Just Tell the Story!
We humans have told stories to one another since the dawn of language and civilization. Now business gurus are calling storytelling the most powerful strategic tool for anyone who wants to influence and persuade. We agree!
But what draws people to a particular story? Keith Quesenberry, a lecturer at the Center for Leadership Education at Johns Hopkins, dissected two years’ worth of Super Bowl commercials using Freytag’s Pyramid, named after a German novelist who saw common patterns in the plots of novels: Act 1, scene setting; Act 2, rising action; Act 3, turning point; Act 4, falling action; Act 5, resolution/release.
Quesenberry’s team coded Superbowl commercials for their number of acts and predicted the Budweiser commercial “Puppy Love” would win the ratings. It was the viewers’ top pick in a USA Today poll, and the beer’s sales rose.
When stories don’t work, Linderman says, it’s because we judge, analyze and explain an experience, rather than tell it. In our Persuasion and Influence course we consistently emphasize that a great story includes characters – with their voices -- and a compelling plot.
We want to hear. What has been your experience with stories – both as a teller and a listener? Join the conversation and click "comments" on our Community of Practice Forum.
Credit: Het Nieuwe Instituut
2/3/2015 03:49:40 am
Great stories. Keep them coming. I have reviewed the comments and possibly the tweets and at face value of looking at these it may appear that these capsules are not providing value at least in the comments and tweeting parlance, however I have greatly appreciated them coming to my inbox and helping us remember many of the things we were taught in your sessions as well as new insights and ways of thinking of things. Thanks again and keep them coming.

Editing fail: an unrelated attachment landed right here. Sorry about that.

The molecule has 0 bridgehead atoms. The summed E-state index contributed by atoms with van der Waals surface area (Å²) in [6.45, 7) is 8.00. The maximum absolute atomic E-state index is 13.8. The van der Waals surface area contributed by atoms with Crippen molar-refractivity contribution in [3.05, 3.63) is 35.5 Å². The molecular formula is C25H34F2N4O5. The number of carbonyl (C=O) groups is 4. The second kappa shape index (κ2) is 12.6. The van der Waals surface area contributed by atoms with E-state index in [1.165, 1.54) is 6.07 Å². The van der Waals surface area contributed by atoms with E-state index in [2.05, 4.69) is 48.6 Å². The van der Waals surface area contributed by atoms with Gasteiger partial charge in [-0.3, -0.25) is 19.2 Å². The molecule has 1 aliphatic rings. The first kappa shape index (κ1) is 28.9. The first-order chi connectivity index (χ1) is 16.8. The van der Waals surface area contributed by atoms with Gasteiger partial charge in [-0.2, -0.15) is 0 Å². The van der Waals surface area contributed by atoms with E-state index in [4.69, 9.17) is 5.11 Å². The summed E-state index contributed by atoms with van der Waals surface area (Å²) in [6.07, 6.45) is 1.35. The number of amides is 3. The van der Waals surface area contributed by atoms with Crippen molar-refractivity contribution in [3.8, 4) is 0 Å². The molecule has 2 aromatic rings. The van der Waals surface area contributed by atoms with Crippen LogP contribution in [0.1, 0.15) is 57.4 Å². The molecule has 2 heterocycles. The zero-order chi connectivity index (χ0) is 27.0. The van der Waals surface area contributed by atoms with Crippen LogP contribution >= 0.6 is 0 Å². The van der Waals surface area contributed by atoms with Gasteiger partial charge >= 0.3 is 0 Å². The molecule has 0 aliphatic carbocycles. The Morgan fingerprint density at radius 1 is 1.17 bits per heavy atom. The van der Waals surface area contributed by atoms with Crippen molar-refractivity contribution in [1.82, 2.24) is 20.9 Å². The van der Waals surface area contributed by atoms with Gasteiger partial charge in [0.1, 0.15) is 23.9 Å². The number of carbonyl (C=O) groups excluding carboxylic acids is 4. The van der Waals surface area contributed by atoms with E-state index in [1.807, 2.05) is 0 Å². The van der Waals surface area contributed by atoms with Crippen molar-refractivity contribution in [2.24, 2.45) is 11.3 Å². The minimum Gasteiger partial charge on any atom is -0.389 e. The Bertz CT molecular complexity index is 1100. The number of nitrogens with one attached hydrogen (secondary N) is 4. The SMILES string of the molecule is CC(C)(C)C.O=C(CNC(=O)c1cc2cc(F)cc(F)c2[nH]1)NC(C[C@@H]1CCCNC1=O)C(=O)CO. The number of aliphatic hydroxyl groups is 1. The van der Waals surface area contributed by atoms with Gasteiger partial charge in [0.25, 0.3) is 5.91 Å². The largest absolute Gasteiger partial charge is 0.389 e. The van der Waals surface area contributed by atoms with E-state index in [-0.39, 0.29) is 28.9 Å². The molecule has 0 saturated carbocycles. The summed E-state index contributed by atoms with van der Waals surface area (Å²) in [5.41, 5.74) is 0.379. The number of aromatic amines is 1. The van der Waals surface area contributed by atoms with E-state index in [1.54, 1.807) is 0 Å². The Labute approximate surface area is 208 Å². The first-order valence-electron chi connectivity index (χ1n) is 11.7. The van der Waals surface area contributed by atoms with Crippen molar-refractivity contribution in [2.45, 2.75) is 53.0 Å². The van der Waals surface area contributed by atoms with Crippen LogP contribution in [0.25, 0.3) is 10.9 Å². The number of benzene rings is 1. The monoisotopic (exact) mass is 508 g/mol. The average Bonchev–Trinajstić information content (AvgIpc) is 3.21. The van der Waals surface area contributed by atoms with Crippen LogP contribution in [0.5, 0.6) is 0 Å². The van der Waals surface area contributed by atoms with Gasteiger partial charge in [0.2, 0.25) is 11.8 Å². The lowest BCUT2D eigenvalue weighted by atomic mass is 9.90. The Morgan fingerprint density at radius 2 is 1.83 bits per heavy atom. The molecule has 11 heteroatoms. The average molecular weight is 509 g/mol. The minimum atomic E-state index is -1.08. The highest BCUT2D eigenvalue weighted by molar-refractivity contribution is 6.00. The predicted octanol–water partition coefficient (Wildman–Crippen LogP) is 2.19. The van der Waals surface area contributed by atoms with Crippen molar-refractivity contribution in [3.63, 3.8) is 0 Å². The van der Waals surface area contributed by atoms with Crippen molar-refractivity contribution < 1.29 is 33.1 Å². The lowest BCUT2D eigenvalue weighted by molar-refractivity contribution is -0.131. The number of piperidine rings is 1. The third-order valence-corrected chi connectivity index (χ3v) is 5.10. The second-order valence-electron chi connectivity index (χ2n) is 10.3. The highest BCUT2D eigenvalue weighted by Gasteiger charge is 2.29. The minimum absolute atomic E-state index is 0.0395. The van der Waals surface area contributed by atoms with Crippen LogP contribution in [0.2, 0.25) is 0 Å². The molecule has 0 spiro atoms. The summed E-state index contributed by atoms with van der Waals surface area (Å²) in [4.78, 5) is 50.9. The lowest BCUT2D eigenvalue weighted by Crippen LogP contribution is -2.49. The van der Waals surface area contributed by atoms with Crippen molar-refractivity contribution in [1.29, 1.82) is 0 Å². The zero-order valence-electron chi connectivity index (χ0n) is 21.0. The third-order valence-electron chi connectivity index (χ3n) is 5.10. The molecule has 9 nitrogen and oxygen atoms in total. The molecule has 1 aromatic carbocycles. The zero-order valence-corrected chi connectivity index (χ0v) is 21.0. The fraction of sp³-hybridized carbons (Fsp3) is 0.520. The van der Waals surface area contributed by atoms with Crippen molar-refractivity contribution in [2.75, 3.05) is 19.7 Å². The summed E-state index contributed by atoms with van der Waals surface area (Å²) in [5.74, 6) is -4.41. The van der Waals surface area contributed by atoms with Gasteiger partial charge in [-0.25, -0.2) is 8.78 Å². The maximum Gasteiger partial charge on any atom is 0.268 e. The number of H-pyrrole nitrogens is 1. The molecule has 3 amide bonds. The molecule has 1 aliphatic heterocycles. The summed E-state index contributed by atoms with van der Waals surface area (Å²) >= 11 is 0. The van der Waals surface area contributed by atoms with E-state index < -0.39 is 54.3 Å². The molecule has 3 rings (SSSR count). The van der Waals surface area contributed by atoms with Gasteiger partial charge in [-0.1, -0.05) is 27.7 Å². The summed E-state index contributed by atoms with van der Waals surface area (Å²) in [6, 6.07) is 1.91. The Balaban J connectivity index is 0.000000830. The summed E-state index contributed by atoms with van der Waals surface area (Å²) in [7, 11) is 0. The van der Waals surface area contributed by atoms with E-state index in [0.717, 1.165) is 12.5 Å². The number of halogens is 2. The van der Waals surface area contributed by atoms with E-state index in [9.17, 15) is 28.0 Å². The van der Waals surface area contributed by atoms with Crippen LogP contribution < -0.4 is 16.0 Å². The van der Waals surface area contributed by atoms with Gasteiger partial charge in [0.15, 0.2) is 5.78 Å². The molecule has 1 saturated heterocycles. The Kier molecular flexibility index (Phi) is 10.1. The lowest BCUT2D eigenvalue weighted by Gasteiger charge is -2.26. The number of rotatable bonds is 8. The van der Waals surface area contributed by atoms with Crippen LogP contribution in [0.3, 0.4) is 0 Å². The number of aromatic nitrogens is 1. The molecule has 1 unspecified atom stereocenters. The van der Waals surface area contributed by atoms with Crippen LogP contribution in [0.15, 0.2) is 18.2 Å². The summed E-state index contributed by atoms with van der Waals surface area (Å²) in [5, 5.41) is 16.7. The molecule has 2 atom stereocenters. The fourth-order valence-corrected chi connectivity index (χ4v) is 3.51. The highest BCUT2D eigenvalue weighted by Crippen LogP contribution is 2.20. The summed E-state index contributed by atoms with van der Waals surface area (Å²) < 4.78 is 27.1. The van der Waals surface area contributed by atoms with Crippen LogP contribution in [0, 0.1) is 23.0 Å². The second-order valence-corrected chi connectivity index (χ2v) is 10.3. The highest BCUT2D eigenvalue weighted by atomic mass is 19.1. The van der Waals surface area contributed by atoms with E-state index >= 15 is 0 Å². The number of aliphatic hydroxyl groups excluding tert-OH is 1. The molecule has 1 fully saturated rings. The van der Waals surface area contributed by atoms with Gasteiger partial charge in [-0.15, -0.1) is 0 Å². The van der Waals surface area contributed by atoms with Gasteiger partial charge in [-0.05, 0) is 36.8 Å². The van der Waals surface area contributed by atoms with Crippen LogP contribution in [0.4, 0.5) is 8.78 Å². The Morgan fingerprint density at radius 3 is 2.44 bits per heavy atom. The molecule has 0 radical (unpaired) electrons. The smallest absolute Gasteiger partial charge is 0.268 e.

Bobbi L Kamil
2/3/2015 01:35:16 pm
I love story telling and have honed my skills for years, using them in my presentations to make my points more memorable.
2/4/2015 06:00:56 am
I'd believe there is a third key element to a great story the first two have been mentioned a compeling plot and characters, the third is relationships; character to character, character to faith, character to situation etc. Pick just about any author and you can quickly identify which elements they excel at. I'm always looking to add books that succeed at all three. A number of recent and historicaly celebrated books have only two out of the three, and not always the same two. You can't get away with just one. Incidentally hollywood has incorrectly Identified special effects as a forth element of a story. It isn't and it certainly can't go it alone regardless of budget.
2/10/2015 01:54:29 am
2/24/2015 06:28:56 am
Great tip! As a writer, even of nonfiction, I've learned that the story is the most important thing, not the information. If the info isn't imbedded into an interesting story, forget about it because your readers will forget! Don't explain, tell the story.
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